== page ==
Memphremagog lake house
The project is located on a steep lot on the shores of Lake Memphremagog, not far from the St-Benoit-du-Lac monks’ abbey.
The owners wish to create on this large wooded lot, a home that reflects their lifestyle: dynamic, welcoming and friendly. They see their house as a contemporary and warm place for gatherings with friends.
Access to the property is through an entryway overlooking the house and offering a peek onto the lake further down below. This bird’s eye view demonstrates the visual importance to the geometry of the roof most perceived from the approach.
The chalet is composed of three volumes topped by sculptural roofs with diagonal ridge. At each high point of the ridge, a polygonal skylight culminates as a result of the roof geometry. These east-facing skylights provide natural light to the living spaces, workshop and master bathroom all facing the lake to the west.
The house is inspired by the architectural principles applied to churches; large volumes with vertical proportions lit by zenithal light. The expansion of the St-Benoît Abbey designed by Dan Hanganu, was a source of inspiration both for the attention to details and mostly in regard of the treatment of natural light in the double-height volumes.
Monochromatic, the envelope of the three volumes of the main floor is made of pre-aged wood cladding topped with a stainless steel roof; a raw and durable material to which the patina of time will give a matte and uniform appearance to all the elements, thus harmonizing the whole.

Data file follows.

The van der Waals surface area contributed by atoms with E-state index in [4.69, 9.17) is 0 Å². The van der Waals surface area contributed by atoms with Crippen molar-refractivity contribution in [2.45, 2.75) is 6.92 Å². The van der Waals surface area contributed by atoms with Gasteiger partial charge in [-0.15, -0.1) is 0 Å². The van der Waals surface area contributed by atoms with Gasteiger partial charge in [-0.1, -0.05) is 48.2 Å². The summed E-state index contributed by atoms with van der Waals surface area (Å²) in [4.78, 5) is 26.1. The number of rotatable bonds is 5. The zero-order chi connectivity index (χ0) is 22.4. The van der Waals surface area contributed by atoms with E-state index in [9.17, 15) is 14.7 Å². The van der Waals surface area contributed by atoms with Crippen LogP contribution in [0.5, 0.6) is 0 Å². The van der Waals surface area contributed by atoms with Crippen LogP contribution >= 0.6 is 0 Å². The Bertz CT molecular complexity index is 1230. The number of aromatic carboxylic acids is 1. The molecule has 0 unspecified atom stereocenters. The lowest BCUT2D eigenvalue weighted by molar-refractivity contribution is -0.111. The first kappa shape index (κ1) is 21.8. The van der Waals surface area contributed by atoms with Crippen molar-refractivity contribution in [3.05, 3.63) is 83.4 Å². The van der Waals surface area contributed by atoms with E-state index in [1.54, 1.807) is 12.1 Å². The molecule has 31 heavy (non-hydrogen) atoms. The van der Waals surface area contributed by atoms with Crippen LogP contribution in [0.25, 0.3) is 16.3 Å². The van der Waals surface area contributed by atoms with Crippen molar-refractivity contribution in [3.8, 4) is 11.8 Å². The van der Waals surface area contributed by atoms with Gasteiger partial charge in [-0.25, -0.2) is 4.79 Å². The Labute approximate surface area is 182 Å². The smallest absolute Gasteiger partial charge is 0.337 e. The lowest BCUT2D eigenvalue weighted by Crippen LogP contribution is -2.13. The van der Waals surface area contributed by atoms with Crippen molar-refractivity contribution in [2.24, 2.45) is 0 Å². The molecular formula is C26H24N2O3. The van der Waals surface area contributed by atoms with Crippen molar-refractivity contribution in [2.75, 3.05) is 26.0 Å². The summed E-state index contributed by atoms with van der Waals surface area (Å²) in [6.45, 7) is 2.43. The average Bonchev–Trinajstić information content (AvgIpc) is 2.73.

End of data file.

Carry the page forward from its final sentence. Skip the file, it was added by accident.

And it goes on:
From the lake, the corten steel base, with its tones of rust and brown, blends into the roughness of the hemlock trees, giving the impression that the house is suspended in the forest.
On the main floor of the house, the volumes with cathedral roofs shelter 3 functional groupings. The first volume houses the living spaces, the second houses the workshop and the parking lot, and the last contains the night spaces. At the heart of the living space is the central three-sided steel-clad foyer, which faces the kitchen, dining room and living room. Monumental, it is suspended from the structure and derives its angular geometry from the diagonals formed by the roof slopes.
At the meeting point of the three volumes is the functional core coupled with the staircase leading to the lower level, partly embedded in the slope of the site. Partially recessed in the slope, this one hosts in a row the guest rooms, all positioned so as to benefit from a direct view and access to the lake a few meters lower. Each room has a large panoramic window overlooking the lake, as well as a direct entrance from the terrace along the base. Opaque, the access doors are hidden in the regular rhythm of the corten steel panels. This wall also makes it possible to discreetly integrate the bathroom windows behind perforated steel panels.
The materiality of the envelope finds an echo in the interior design choices of the house, where a palette of timeless materials is mixed; concrete floors, ceilings adorned with wood, as well as in the integrated furniture elements made of wood and raw or stainless steel.
Beyond the choice of noble materials guided by the project’s desire for durability, the house integrates numerous elements aimed at optimizing energy consumption such as a geothermal underfloor heating system, insulation that exceeds code requirements, charging stations for electric vehicles and a choice of energy-efficient lighting systems.
Thus, the variations and angular geometry make each space in the house unique, each viewpoint dynamic, while blurring the perception of its scale.